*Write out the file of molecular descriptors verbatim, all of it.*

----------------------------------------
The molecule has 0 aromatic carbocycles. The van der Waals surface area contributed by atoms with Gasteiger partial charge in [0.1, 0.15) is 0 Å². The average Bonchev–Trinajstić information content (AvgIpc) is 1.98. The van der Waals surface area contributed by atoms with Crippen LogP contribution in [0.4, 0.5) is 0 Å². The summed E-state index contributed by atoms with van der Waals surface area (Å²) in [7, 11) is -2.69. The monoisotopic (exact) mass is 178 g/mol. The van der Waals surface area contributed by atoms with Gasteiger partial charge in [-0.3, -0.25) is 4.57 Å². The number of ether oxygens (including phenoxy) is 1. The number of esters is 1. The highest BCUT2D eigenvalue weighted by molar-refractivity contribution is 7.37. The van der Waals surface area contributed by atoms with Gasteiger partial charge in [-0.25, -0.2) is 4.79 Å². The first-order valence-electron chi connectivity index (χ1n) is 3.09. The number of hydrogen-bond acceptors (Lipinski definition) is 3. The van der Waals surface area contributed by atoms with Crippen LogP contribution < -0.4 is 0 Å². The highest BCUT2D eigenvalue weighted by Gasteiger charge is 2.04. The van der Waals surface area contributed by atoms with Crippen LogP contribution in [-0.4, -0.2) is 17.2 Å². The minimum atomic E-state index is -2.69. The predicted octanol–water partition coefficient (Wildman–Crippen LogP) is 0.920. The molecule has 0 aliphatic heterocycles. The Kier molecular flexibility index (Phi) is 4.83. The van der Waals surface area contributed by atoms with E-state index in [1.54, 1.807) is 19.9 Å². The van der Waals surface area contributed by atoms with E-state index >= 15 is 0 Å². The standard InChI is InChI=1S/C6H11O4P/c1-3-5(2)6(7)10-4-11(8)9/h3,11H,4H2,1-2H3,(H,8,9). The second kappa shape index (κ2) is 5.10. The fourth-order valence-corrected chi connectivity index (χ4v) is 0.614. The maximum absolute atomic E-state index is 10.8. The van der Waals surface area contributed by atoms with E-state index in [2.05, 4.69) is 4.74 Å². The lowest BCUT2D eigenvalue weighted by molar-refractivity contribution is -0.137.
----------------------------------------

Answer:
The molecule has 0 aromatic carbocycles. The van der Waals surface area contributed by atoms with Gasteiger partial charge in [0.1, 0.15) is 0 Å². The average Bonchev–Trinajstić information content (AvgIpc) is 1.98. The van der Waals surface area contributed by atoms with Crippen LogP contribution in [0.4, 0.5) is 0 Å². The summed E-state index contributed by atoms with van der Waals surface area (Å²) in [7, 11) is -2.69. The monoisotopic (exact) mass is 178 g/mol. The van der Waals surface area contributed by atoms with Gasteiger partial charge in [-0.3, -0.25) is 4.57 Å². The number of ether oxygens (including phenoxy) is 1. The number of esters is 1. The highest BCUT2D eigenvalue weighted by molar-refractivity contribution is 7.37. The van der Waals surface area contributed by atoms with Gasteiger partial charge in [-0.25, -0.2) is 4.79 Å². The first-order valence-electron chi connectivity index (χ1n) is 3.09. The number of hydrogen-bond acceptors (Lipinski definition) is 3. The van der Waals surface area contributed by atoms with Crippen LogP contribution < -0.4 is 0 Å². The highest BCUT2D eigenvalue weighted by Gasteiger charge is 2.04. The van der Waals surface area contributed by atoms with Crippen LogP contribution in [-0.4, -0.2) is 17.2 Å². The minimum atomic E-state index is -2.69. The predicted octanol–water partition coefficient (Wildman–Crippen LogP) is 0.920. The molecule has 0 aliphatic heterocycles. The Kier molecular flexibility index (Phi) is 4.83. The van der Waals surface area contributed by atoms with E-state index in [1.54, 1.807) is 19.9 Å². The van der Waals surface area contributed by atoms with E-state index >= 15 is 0 Å². The standard InChI is InChI=1S/C6H11O4P/c1-3-5(2)6(7)10-4-11(8)9/h3,11H,4H2,1-2H3,(H,8,9). The second kappa shape index (κ2) is 5.10. The fourth-order valence-corrected chi connectivity index (χ4v) is 0.614. The maximum absolute atomic E-state index is 10.8. The van der Waals surface area contributed by atoms with E-state index in [2.05, 4.69) is 4.74 Å². The lowest BCUT2D eigenvalue weighted by molar-refractivity contribution is -0.137.